What you may not know is that it's not just the graphics card or CPU that determines the fluency of your game. The monitor also plays an important role.This article will show you how to overclock monitor to get a better refresh rate for your game.
Overclocking your monitor for gaming is about raising the refresh rate over and above the stock rating. Technically, overclocking increases the monitor’s on-screen frame rate; the number of frames per second and decreases the input lag.
A higher number of frames per second translates to a higher clock rate which then means better picture quality. Simply put, overclocking refers to the number of times a picture displayed on your monitor is regenerated per second to ensure crisp clarity for the best visual experience. Overclocked monitors display distinct images.
The standard for measuring clock speed or refresh rates is Hertz (Hz). A 60Hz monitor refreshes on-screen pictures 60 times per second. Similarly, a 75Hz monitor will refresh an image 75 times per second. The same is true for a 144Hz monitor. The overclock rate is considerably higher in LCD monitors compared to screens on analog devices.
Is Overclocking a Monitor Worth It?
Of course, it is worth it especially considering that it improves image quality and overall video rendering performance. A higher refresh rate translates to superior on-screen image quality which gives you a competitive edge when gaming or streaming content.
However, there’s a caveat. Overclocking the monitor is not everyone’s cup of tea, especially if your monitor display isn’t built for higher screen resolutions. Pushing the rates far beyond the recommended overclock capacity puts your monitor at potential risks of getting damaged.
Moreover, PC panels do not only differ in specs but also some of them come with a preset factory overclock thereby making things more complex if you were considering pushing the overclock limits for such screens. Nonetheless, overclocking is still a neat trick, well worth a try.
How to Overclock Your Monitor
Overclocking any gaming monitor is very easy. There are three main ways to go about it. You can do it with the help of a Custom Resolution Utility (CRU), Windows utility, or using a graphics card. Let’s take a look at each of these options.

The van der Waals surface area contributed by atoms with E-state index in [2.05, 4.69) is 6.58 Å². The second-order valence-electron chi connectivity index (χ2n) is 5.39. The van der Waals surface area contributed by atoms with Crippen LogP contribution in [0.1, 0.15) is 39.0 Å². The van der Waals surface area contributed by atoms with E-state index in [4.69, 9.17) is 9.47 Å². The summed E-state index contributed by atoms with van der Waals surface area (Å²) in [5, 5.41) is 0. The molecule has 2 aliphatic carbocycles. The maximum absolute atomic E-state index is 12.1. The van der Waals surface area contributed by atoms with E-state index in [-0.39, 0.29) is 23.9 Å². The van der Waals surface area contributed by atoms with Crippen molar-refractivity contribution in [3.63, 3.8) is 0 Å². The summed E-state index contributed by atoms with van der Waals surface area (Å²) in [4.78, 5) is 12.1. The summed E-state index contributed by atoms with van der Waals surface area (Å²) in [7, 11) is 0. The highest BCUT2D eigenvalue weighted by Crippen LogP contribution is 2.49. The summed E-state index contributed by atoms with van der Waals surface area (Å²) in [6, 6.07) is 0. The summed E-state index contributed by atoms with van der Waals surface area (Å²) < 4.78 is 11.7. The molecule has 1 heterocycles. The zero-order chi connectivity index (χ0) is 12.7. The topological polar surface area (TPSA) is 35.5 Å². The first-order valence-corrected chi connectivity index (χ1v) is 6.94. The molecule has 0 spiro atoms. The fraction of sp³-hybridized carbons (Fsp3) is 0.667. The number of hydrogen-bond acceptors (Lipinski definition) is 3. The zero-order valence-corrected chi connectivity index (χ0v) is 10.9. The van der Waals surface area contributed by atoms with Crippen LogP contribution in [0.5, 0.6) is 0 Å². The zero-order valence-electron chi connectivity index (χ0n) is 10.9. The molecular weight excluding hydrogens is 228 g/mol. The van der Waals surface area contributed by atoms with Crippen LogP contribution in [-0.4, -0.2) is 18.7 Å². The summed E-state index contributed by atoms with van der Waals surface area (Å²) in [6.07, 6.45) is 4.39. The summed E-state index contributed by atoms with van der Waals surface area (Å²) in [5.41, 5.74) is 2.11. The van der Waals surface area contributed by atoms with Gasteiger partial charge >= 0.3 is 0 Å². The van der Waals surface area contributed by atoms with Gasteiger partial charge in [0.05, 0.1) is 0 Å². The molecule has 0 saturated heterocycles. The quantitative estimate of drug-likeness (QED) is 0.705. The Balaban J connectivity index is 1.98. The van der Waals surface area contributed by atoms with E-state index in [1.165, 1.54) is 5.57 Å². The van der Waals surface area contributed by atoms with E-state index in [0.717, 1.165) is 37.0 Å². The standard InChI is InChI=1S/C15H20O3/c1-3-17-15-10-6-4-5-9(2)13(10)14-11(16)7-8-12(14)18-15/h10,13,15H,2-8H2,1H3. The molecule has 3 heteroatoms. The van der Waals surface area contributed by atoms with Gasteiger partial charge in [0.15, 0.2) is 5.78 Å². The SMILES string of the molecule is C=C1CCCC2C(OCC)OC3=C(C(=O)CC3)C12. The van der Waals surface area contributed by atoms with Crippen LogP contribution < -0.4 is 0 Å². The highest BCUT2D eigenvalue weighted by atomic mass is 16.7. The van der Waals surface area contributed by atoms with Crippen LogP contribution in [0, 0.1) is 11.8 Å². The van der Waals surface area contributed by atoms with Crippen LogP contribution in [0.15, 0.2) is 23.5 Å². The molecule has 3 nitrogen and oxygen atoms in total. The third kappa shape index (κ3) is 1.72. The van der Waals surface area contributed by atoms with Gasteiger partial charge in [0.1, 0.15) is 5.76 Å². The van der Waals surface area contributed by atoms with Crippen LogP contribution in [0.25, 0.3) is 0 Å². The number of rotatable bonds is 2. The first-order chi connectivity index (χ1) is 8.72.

CRU Software Overclocking
Custom Resolution Utility (CRU) is among the oldest methods of overclocking display panels. It’s worth noting that CRU works excellently on devices with AMD graphics but not those with Integrated Intel graphics or GPUs. In order to use this third-party tool, you’ll need to download and install it first. After that, proceed as follows:
Step 1: Launch the CRU software
Step 2: On the tool’s interface, two screens will appear for Detailed Resolutions and Standard Resolutions.
Step 3: Select the Detailed Resolutions screen and then click Add.
Step 4: Click the dropdown for Timing then choose LCD standard.
Step 5: Under Frequency, set the refresh rate to a value above your monitor’s standard. For instance, if you have a standard 60Hz monitor display, you might want to increment the rate by 5Hz to something like 65Hz, then to 70Hz and 75Hz in that sequence. Once you are happy with the new overclock settings, go ahead and click OK to save the settings then restart your PC.
Overclocking Your Monitor for Gaming Using Windows Utility
After setting your preferred refresh rate on CRU and rebooting your PC, your next task is to tweak the refresh rate on Windows so that they’re in tandem with what’s on CRU. To do that proceed as follows:
Step 1: On your Windows 10 device, right-click on the Desktop, and then from the menu options, select Display settings. If you’re on Windows 7, head over to the control panel then locate the Display Settings from there.
Step 2: Scroll down to the bottom of the Display settings window and click on Advanced Display Settings.
Step 3: Under Advanced Display Settings, click on Display Adapter Properties towards the bottom of the screen.